The Best Value Approach (BVA) has been used as a method to procure and manage services. As the BVA is further proliferated, there are applications of the BVA which deviate from the standard approach which are labeled as hybrid processes. This research focuses on better understanding BVA hybrid projects and the implications that may arise with such deviations. Using case study research, the BVA was used to procure services for the construction of ships. The research findings show the impact of hybrid applications of the BVA including (1) the selection of suppliers based on decision making instead of expertise (2) attempts to share and transfer risk, (3) incomplete clarification phase planning by expert suppliers, and (4) incomplete use of the Weekly Risk Report and Director’s report to track project deviation. The resulting hybrid application was found to have increased costs, increased decision making, and created a non-transparent environment. Suggestions have been made to improve upon these areas by applying the BVA structure including a selection process to identify expertise and a project management process which utilizes the supplier’s expertise to create a structure of transparency through performance metrics.
Download PDF | Jacob Kashiwagi, Alfredo O. Rivera, Mark Taba
The Best Value Approach (BVA) is a new project delivery method that has been documented to increase performance and value on projects by the identification and utilization of expertise instead of management, direction, and control (MDC). It utilizes performance information that is simple, observable, and countable. It allows the expert vendor to know what the client project requires, why they can achieve success and what they will do before they do it. The tracking of the project cost and time deviation requires an initial plan and method to track it. Preliminary results of the BVA have shown a 90% decrease in effort by client organizations, 98% customer satisfaction and has led to 1% vendor cost and time deviation rate. It applies to construction, services/IT projects, and any long-term service. In 2014, a large private organization having difficulty delivering information technology (IT) and construction/facility services identified the BVA as a potential solution. This paper will summarize a major IT Enterprise Resource Planning case study that the large private organization used the BVA on and identify the full results.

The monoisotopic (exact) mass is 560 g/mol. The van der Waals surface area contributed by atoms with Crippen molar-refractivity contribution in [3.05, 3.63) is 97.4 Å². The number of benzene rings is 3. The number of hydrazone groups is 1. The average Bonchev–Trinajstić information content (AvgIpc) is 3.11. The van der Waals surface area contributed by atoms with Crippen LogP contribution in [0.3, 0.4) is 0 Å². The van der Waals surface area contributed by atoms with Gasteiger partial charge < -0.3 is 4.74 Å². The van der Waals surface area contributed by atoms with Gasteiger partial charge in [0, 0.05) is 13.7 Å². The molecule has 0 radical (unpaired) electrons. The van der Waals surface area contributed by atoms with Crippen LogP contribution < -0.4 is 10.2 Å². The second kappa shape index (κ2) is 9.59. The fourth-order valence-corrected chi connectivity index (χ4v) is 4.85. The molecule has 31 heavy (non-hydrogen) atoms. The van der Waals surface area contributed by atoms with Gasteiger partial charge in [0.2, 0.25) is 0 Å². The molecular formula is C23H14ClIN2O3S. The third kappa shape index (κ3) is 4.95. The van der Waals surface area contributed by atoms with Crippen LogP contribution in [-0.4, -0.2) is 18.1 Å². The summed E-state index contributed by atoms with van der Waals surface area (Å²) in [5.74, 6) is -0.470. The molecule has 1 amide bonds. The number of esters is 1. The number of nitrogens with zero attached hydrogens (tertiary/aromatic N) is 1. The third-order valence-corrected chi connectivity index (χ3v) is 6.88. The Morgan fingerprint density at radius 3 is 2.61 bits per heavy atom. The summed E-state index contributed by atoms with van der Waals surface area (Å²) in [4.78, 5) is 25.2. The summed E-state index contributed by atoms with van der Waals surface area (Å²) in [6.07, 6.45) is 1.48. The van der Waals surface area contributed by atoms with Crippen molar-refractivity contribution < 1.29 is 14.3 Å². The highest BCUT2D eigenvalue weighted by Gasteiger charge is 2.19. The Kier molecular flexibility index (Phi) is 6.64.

Download PDF| Jake A. Gunnoe, David G. Krassa
Trends suggest that employers across various industry believe that the younger generation of employees are deficient at making decisions, thinking critically, and leading others. The Best Value Approach (BVA) is a management model shown to increase organizational efficiency and employee performance. Studies show that the BVA automates administrative work functions and minimizes human error associated with decision making and critical thinking. This research seeks to investigate the effectiveness of incorporating the BVA in high school. The authors hypothesize that BVA concepts can help students rapidly learn critical thinking, decision making, and interpersonal skills. To test this hypothesis, the authors created a BVA high school curriculum and tested it in four phases differing in timeframe, classroom structure, and population. The results show that when students understand BVA concepts they show improved mental stability (stress and confidence), increased academic performance (grades and test scores), and parents/teachers report significant positive behavioral improvements.